To suggest that the impact of the novel coronavirus has been nothing short of devastating – from a health perspective, to the economy, to basic social interaction – would be the most striking understatement of the decade. Daily media viewing over the course of the last two months has seen virtually nothing but bad news – sickness and death, trillion-dollar relief programs, millions out of work, businesses lost, growing tensions with China, and other depressing data. At some point, the nation will regain its footing, things will stabilize, Americans will pull together, and things will be well on the mend.
That said, life in the future should not go uninformed, and we need to seriously apply the wide breadth of lessons learned from our experience with the COVID-19 epidemic moving forward. Needless to say, at the top of these lessons is medical preparedness.
As the old saying goes, an ounce of prevention is worth a pound of cure.
Fortunately, national policy leaders have quickly recognized these needs and have already moved in some degree to ensure that we are considerably more prepared for major future medical and health crises. As an example, the Coronavirus Aid, Relief, and Economic Security Act (CARES Act), requires the strategic national stockpile maintained by the Centers for Disease Control and Prevention (CDC) to be expanded to include a wide variety of medical supplies. More specifically, the law now requires the stockpile to include “personal protective equipment, ancillary medical supplies, and other applicable supplies required for the administration of drugs, vaccines and other biological products, medical devices, and diagnostic tests in the stockpile.”
This is critically important – in that, our nation will face any number of grave scenarios – from future pandemics to natural or even manmade disasters – that could require mass treatment methods for a wide spectrum of health and medical challenges. Ensuring that the strategic national stockpile is fully loaded with a supply of comprehensive medicines and health care equipment is vital – including antibiotics, first responder equipment, and trauma care applications for emergency medical and urgent care needs. Moreover, states should consider, or be encouraged, to follow a new national model of robust stockpiling as well.
Despite America’s resilience and strengths, we are not invincible or impervious to catastrophe. Our country is routinely hit with natural disasters – from violent storms, to wildfires, to earthquakes. Additionally, there will always be the threat of human-designed malice. In any of these cases, the trauma toll can be in thousands, and higher. The need to quickly and effectively respond to the urgent medical needs that result from any of these types of situations is paramount.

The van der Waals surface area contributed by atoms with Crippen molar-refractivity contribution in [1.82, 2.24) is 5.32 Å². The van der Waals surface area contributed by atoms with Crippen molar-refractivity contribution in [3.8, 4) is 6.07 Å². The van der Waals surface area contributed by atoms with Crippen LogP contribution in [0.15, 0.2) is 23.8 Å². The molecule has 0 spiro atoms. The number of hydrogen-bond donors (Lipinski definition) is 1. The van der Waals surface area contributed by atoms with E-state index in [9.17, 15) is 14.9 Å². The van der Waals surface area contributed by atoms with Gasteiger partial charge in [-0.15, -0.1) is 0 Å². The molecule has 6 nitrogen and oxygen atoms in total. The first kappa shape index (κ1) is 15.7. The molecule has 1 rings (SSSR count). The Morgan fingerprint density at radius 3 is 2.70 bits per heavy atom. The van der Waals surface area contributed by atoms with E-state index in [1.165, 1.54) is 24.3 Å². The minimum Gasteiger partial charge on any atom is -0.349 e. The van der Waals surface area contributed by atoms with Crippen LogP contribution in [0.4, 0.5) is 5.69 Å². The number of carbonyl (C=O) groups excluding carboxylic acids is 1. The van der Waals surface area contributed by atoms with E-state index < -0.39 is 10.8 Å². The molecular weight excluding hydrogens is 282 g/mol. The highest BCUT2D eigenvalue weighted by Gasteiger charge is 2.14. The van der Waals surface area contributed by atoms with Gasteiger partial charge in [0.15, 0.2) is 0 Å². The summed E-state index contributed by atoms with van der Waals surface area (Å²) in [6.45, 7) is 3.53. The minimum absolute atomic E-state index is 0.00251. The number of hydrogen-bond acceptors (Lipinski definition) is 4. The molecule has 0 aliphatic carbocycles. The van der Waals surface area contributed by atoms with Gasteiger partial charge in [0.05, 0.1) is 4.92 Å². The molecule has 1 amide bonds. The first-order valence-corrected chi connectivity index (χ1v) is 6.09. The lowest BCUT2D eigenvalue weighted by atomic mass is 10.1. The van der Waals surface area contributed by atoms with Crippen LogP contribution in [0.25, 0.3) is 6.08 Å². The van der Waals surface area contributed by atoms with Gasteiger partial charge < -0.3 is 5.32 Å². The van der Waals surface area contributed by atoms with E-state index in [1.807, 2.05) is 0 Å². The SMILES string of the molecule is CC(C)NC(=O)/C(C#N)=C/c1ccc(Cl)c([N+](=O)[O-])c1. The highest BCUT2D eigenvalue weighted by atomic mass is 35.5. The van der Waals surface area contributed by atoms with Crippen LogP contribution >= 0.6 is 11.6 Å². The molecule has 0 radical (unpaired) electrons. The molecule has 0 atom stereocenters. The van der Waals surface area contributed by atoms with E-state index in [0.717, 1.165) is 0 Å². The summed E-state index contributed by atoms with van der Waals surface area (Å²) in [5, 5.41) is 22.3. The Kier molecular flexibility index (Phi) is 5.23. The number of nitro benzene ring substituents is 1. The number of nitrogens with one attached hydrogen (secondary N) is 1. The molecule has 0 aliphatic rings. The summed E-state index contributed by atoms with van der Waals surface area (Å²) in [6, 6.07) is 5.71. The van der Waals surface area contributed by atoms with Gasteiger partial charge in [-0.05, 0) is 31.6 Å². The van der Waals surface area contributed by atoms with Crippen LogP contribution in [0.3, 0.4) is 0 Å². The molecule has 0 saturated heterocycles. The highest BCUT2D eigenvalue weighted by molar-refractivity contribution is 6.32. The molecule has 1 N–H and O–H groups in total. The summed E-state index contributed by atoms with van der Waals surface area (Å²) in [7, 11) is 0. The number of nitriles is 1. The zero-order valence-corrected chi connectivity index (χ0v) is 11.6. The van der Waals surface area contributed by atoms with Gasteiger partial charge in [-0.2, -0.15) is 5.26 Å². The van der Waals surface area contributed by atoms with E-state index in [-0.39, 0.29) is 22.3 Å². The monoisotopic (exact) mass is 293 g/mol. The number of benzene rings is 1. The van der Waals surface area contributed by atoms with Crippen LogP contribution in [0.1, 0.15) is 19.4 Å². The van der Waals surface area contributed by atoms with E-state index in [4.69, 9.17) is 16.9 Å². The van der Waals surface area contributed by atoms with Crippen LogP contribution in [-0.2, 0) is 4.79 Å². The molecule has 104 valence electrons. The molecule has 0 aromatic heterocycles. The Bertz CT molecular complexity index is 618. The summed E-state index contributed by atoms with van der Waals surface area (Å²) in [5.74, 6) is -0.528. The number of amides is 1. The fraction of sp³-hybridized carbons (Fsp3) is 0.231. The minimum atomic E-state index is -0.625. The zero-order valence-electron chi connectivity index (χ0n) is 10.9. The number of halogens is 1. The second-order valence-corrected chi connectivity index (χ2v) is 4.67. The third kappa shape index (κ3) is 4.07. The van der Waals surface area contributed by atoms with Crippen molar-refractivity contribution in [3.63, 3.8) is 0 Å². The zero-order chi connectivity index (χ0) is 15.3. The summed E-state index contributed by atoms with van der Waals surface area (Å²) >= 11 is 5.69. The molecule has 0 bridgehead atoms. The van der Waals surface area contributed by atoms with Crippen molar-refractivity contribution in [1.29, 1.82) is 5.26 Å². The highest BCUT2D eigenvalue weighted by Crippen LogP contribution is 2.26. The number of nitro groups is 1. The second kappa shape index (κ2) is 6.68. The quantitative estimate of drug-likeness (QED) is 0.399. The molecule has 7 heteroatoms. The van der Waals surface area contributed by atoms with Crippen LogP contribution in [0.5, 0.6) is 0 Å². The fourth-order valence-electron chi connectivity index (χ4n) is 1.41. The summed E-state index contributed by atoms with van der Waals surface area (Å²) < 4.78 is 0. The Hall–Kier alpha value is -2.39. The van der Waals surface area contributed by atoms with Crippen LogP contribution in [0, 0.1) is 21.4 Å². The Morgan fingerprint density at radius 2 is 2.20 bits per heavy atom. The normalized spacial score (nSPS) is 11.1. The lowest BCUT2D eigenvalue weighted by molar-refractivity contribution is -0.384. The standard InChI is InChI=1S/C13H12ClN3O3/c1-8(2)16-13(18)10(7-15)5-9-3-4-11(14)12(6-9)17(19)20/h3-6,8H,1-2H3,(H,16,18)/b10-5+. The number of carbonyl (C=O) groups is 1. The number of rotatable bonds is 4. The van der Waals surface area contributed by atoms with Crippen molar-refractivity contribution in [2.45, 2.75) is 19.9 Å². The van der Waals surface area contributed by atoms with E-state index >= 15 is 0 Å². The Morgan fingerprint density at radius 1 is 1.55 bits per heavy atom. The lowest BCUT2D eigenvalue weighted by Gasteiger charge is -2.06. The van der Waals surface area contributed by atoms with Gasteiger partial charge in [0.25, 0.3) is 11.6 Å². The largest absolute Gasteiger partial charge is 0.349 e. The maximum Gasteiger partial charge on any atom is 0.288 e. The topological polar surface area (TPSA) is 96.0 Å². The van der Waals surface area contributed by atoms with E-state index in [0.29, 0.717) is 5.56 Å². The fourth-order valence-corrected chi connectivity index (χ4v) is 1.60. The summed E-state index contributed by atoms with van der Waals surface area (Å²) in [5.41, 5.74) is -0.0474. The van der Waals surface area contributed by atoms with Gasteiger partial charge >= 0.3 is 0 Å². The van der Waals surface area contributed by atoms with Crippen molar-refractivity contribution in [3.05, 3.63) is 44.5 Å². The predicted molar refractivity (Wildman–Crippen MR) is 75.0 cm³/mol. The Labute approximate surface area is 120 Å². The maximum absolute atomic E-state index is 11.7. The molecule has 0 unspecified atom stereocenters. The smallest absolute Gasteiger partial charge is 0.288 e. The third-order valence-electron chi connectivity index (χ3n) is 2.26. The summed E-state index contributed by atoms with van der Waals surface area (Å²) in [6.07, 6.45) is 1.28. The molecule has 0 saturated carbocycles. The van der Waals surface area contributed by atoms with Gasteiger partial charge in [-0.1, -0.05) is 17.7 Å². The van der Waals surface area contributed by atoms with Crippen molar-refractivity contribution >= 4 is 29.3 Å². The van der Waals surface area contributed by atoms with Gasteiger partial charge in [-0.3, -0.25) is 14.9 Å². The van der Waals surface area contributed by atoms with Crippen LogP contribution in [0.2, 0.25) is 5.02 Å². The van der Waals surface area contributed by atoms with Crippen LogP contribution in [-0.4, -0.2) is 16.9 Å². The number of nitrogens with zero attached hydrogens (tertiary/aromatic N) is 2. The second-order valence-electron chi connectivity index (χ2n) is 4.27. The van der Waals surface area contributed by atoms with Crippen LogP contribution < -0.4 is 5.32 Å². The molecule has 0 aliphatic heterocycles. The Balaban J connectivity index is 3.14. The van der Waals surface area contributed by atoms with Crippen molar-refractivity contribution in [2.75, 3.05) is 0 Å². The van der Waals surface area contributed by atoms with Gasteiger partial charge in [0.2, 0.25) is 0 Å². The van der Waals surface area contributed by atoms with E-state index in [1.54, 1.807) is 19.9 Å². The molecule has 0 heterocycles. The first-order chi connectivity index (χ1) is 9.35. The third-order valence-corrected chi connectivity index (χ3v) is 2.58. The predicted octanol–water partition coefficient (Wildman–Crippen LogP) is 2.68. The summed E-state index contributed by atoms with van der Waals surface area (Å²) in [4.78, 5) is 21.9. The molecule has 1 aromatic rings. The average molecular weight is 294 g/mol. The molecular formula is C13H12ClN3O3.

Here, wound care is a critical need in emergency scenarios with mass casualties – especially to stabilize wounds immediately, prevent infection, and assure recovery. In chaotic mass casualty situations where the risk of disease and infection from foreign material is a key concern, treating wounds quickly to prevent further mortality is a priority. Moreover, complicated wounds are harder to heal and often hindered by co-morbidities – compounding costs and delaying recovery. Situations resulting in widespread trauma only magnify these problems.
That said, America’s medical industry is dynamic, inventive, industrious, and responsive – and it can quickly produce cutting edge applications to address wounds and injuries sustained by disaster victims. Fortunately, innovative and cost-effective products currently exist in the health care market, which can quickly stabilize wounds and improve outcomes for those injured in mass casualty events. These products give first responders additional options for trauma treatment, from thermal and chemical burns to the most complicated flesh wounds. Additionally, topical wound care solutions with simple treatment protocols can improve healing outcomes; they do not require the same level of continued professional medical attention – a key advantage for first responders who may have to attend to hundreds of casualties at one time. Finally, they can also be used effectively in concert with telemedicine, allowing patients to self-treat with remote guidance from medical professionals. This again allows medical practitioners to provide wider treatment more cost-efficiently.
Rest assured, our nation will come away from COVID-19 more informed and better prepared for future health and safety challenges. As we seek to rebuild, we must take seriously the need to prepare for other national emergencies, such as those caused by disasters with mass casualties and widespread trauma. It is imperative that our strategic national stockpile be re-stocked with a wide and comprehensive inventory of medicines, solutions, and applications for a diverse array of critical disaster situations. Having significant amounts of the most effective wound care medicines in our national stockpile – ready for deployment to first responders, if needed – is the proverbial ounce of preparation that we might come to appreciate immensely.
David Barbara is a general surgeon and wound management specialist.
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